234 citations

Journal ArticleDOI
TL;DR: Early weaning improved feed efficiency and quality grades of beef steers and improved the percentage of steers grading Average Choice or higher by 40%.
Abstract: A 2-yr study was conducted to determine the effects of three weaning management systems on cow and steer performance. Cow-calf pairs were randomly assigned to one of three treatments, in which the steer calves were 1) early-weaned (yr 1, 177 ± 9 d; yr 2, 158 ± 21 d of age) and placed on a finishing diet (EW), 2) supplemented with grain for 55 d on pasture (yr 1, 177 to 231 d; yr 2, 158 to 213 d of age) while nursing their dams and then placed on a finishing diet (NWC), and 3) on pasture for 55 d while nursing their dams (yr 1, 177 to 231 d; yr 2, 158 to 213 d of age) and then placed on a finishing diet (NW). In yr 2, potential breed differences were evaluated using steers of three breed types: 1) Angus × Hereford (BRI); 2) Angus × Simmental (CON); and 3) Angus × Wagyu (WAG). In yr 1, EW steers gained 100% faster ( P =.0001) than the average of NWC and NW steers, and NWC steers gained 32% faster (P = .02) than NW steers before weaning. In the feedlot, EW steers had lower intakes (7.70 vs 8.16 kg/d, P = .008) and better feed conversions (.170 vs.153, P = .002) than the average of NWC and NW steers. Marbling score was improved for EW steers compared with the average of NWC and NW steers ( P =.003). In yr 2, EW steers had higher gains (P =.0006) during the entire study than the average of NWC and NW steers, and NWC steers had higher gains (P = .003) than NW steers. The EW steers had lower intakes (7.29 vs 7.68 kg/d, P =.0008) and better feed conversions (.160 vs.141, P =.0001) than the average of NWC and NW steers. The CON steers were heavier at slaughter than BRI steers ( P =.01), and BRI steers were heavier than WAG steers (P =.0004). Early weaning improved the percentage of steers grading Average Choice or higher by 40%. The percentage of BRI steers grading Choice or greater was 21% higher and percentage of steers grading Average Choice or greater was 33% higher than CON. Cows with EW steers had higher ADG than cows with NW steers (.38 vs -.17 kg/d, P =.0001) before weaning. Cows with EW steers gained in body condition score (.23 vs.00, P =.04), and cows with NW steers did not change. Early weaning improved feed efficiency and quality grades of beef steers.

184 citations

Journal ArticleDOI
TL;DR: Small and medium FS females reached puberty at an earlier age, calved earlier, and had greater calving, survival, and weaning rates, as well as greater kilograms of calf produced per cow exposed than the large FS females.
Abstract: The effects of frame size (FS) and body condition score (BCS) on performance of Brahman cows were evaluated using records collected from 1984 to 1994 at the Subtropical Agricultural Research Station, Brooksville, Florida. Age at puberty (AP), calving rate (CR), calving date (CD), survival rate (SR), weaning rate (WR), birth weight (BWT), weaning weight (WWT), preweaning ADG, and kilograms of calf produced per cow exposed (PPC) were obtained from first- (n = 215), second- (n = 130), and third or greater-parity (n = 267) dams. Based on hip height at 18 mo of age, heifers were assigned to three FS groups: small (115 to 126 cm), medium (127 to 133 cm), or large (134 to 145 cm). Small and medium FS heifers attained puberty at younger (P < .05) ages (633.2 ± 12.3 and 626.4 ± 12.0 d) than large FS heifers (672.3 ± 17.1 d). Calving rate in large FS second-parity dams was 27% less (P < .05) than in small and medium FS dams. In third or greater-parity dams, CR was greater (P < .05) for small FS cows than for medium and large FS cows. Across the three parity groups, CR improved with increasing BCS. Except for the first-parity dams, animals with better fall BCS calved earlier (P < .05). In first-parity dams, SR was less (P < .01) in large (47.9 ± 11.0%) than in small (80.7 ± 5.2%) and medium (83.4 ± 4.7%) FS groups. Weaning rates of large FS first- and second-parity dams were less (P < .05) than those of small and medium FS dams. Second-parity dams with BCS 3 had lower (P < .05) WR than dams with BCS 4 and 5. Within first- and third or greater-parity dams, BWT of calves born to small FS cows were the lightest, and those born to large FS dams were the heaviest; those born to medium FS dams were intermediate (P < .05). In second-parity dams, BWT of calves of large FS dams were greater (P < .05) than those of small and medium FS dams. In first- parity dams, calves weaned by small FS cows had lower (P < .05) WWT than those weaned by higher FS cows. In the third or greater-parity group, large FS dams weaned heavier calves (P < .05) than other dams. In all parity groups of dams, calves out of large FS cows had greater ADG (P < .05) than those from small and me- dium FS cows. In first-parity dams, PPC was compara- ble between small and medium FS dams, but both tended to be greater (P < .10) than PPC of large FS dams. Small and medium FS females reached puberty at an earlier age, calved earlier, and had greater calv- ing, survival, and weaning rates, as well as greater kilograms of calf produced per cow exposed than the large FS females. As the large FS cows matured, they seemed to have overcome the negative effects imposed by FS that were observed at younger ages. Their perfor- mance traits were generally all comparable to those of smaller cows once they had reached maturity.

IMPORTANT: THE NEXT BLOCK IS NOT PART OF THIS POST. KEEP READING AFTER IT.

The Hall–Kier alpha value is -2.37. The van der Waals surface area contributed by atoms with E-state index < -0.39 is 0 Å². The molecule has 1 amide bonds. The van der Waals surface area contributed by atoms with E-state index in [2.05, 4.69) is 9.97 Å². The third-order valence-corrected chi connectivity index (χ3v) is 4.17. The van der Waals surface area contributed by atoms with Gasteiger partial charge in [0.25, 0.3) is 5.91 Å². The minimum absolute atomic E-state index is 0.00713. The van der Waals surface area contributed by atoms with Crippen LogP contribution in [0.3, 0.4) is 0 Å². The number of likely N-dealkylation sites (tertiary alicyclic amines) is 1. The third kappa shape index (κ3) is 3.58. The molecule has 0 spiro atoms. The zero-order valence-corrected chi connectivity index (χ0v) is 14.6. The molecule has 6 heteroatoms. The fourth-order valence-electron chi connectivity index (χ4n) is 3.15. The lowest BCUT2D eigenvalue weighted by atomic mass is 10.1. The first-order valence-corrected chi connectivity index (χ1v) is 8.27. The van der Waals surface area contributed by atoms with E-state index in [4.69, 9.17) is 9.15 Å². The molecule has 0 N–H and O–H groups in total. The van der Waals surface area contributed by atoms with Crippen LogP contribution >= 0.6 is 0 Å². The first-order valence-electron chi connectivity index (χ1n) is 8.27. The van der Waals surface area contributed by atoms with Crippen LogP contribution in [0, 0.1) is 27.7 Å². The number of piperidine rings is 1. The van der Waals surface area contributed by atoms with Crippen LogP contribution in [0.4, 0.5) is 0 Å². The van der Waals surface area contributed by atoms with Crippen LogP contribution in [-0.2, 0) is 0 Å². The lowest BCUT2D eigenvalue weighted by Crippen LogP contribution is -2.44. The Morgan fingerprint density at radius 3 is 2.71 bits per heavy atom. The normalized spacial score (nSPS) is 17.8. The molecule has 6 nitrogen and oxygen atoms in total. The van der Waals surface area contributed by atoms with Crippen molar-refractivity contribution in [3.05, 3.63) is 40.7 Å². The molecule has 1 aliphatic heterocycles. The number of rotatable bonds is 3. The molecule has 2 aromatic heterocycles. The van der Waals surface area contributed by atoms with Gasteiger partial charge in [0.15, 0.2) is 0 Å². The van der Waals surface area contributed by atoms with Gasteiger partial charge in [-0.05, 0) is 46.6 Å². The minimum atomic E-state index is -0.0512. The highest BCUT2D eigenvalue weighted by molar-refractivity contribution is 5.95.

104 citations

Journal ArticleDOI
TL;DR: The data strongly support the concept that IGF-I and insulin represent 'metabolic signals' of the resumption of ovarian function post- partum in high-producing dairy cows and provide the first visual evidence that both ovulatory and anovulatory DFs of the first follicular wave post-partum are similarly supplied with active blood flow.
Abstract: Recent studies suggest that IGF-I is a crucial regulatory factor in follicular growth during early post-partum period. The aim of the present study was to determine in detail the changing profiles of metabolic and reproductive hormones in relation to ovulation of the dominant follicle (DF) of the first follicular wave post-partum in high-producing dairy cows. Plasma concentrations of related hormones in 22 multiparous Holstein cows were measured from 4 weeks pre-partum to 3 weeks post-partum, and the development of DF was observed with colour Doppler ultrasound. Thirteen cows showed ovulation by 15.2 days post-partum. Anovulatory cows showed higher GH and lower IGF-I levels than those in ovulatory cows during the peri-partum period. Each DF developed similarly, and a clear blood flow in the follicle wall was observed despite ovulation or anovulation. In addition, detailed endocrine profiles were analyzed in 9 out of the 22 cows. Five cows showed an increase in plasma oestradiol-17beta (E2) with follicular growth followed by E2 peak, LH surge and ovulation. In these cows, plasma IGF-I concentrations remained high until 10 days post-partum followed by a gradual decrease. Subsequently, the insulin level increased together with the E2 peak towards ovulation. These profiles were not observed in anovulatory cows. In conclusion, our data strongly support the concept that IGF-I and insulin represent 'metabolic signals' of the resumption of ovarian function post-partum in high-producing dairy cows. Moreover, we provide the first visual evidence that both ovulatory and anovulatory DFs of the first follicular wave post-partum are similarly supplied with active blood flow.

102 citations